That's likely in part because federal laws don't allow student loans to be discharged in bankruptcy unless the borrower can prove that the debt poses an "undue hardship." That term may sound relatively benign, but legally it's a high bar to meet: Borrowers often must exhibit a "certainty of hopelessness."
A recent development has made Sparks feel a little less hopeless.
She discovered, thanks to a post in a Facebook group, Student Loan Justice, that the Education Department was requesting public feedback on whether it's too difficult for Americans to erase their student debt in bankruptcy, signaling it may consider making the process easier.
Comments from student loan borrowers poured in.
"My sadness stems from a hopeless circumstance of federal student loan debt that I have been living with for two decades," wrote John Koch. "The principal balance has quintupled from what it originally was and is now about $450,000 and still growing."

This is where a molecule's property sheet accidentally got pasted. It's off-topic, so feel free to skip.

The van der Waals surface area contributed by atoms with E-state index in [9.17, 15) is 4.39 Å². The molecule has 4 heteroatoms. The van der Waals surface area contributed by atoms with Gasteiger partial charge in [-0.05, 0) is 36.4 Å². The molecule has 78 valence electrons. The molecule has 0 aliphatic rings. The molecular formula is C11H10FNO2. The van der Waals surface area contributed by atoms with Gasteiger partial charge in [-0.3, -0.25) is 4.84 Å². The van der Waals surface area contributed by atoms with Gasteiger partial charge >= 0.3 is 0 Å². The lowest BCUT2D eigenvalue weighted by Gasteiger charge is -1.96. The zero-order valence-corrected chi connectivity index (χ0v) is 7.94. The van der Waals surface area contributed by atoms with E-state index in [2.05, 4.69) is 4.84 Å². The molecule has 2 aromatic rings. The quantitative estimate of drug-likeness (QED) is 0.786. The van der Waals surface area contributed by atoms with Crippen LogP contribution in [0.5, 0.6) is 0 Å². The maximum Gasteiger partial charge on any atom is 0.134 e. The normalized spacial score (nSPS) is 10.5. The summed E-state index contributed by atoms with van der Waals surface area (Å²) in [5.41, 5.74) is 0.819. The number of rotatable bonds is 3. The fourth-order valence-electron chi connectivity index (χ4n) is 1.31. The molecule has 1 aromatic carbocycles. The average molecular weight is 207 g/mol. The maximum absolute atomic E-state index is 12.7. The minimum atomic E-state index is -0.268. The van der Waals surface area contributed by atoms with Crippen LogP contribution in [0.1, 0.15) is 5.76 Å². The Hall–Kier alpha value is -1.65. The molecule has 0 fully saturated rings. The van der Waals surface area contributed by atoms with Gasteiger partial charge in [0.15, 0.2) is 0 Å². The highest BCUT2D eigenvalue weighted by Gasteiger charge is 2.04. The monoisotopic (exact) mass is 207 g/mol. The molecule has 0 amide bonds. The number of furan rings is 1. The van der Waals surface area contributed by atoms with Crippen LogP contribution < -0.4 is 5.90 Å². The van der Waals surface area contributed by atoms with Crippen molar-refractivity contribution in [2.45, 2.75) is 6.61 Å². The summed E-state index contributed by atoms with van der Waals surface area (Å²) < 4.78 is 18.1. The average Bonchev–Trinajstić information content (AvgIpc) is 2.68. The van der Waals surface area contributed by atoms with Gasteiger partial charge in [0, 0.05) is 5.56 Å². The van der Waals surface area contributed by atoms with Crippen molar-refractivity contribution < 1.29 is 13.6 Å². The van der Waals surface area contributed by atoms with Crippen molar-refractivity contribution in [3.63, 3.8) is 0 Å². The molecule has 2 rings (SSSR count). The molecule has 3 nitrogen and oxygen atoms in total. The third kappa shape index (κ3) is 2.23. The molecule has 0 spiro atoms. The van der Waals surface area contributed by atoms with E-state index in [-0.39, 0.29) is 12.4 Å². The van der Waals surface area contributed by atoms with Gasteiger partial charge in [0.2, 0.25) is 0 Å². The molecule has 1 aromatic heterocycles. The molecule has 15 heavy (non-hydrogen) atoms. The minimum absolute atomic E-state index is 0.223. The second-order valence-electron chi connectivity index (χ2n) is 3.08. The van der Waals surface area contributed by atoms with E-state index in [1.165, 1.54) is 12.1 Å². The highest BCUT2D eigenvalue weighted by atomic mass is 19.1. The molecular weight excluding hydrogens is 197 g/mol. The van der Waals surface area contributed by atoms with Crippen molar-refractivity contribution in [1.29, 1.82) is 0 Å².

The request for public comment prompted some advocates and experts who've been following the issue to do a double take.
"I was frankly surprised," said John Rao, a lawyer with the National Consumer Law Center. "This administration has not been very consumer friendly."
Indeed, the Trump administration has taken moves that advocates describe as favoring the student loan industry over its borrowers.
Yet a change in bankruptcy rules could be in the interest of the student loan industry as well, said Ed Boltz, vice president of the National Association of Consumer Bankruptcy Attorneys.
That's because the Education Department often requires that servicers of federal student loans like Navient oppose petitions for bankruptcy by student loan borrowers — even if the prospects of recovering that debt are dim, Boltz said.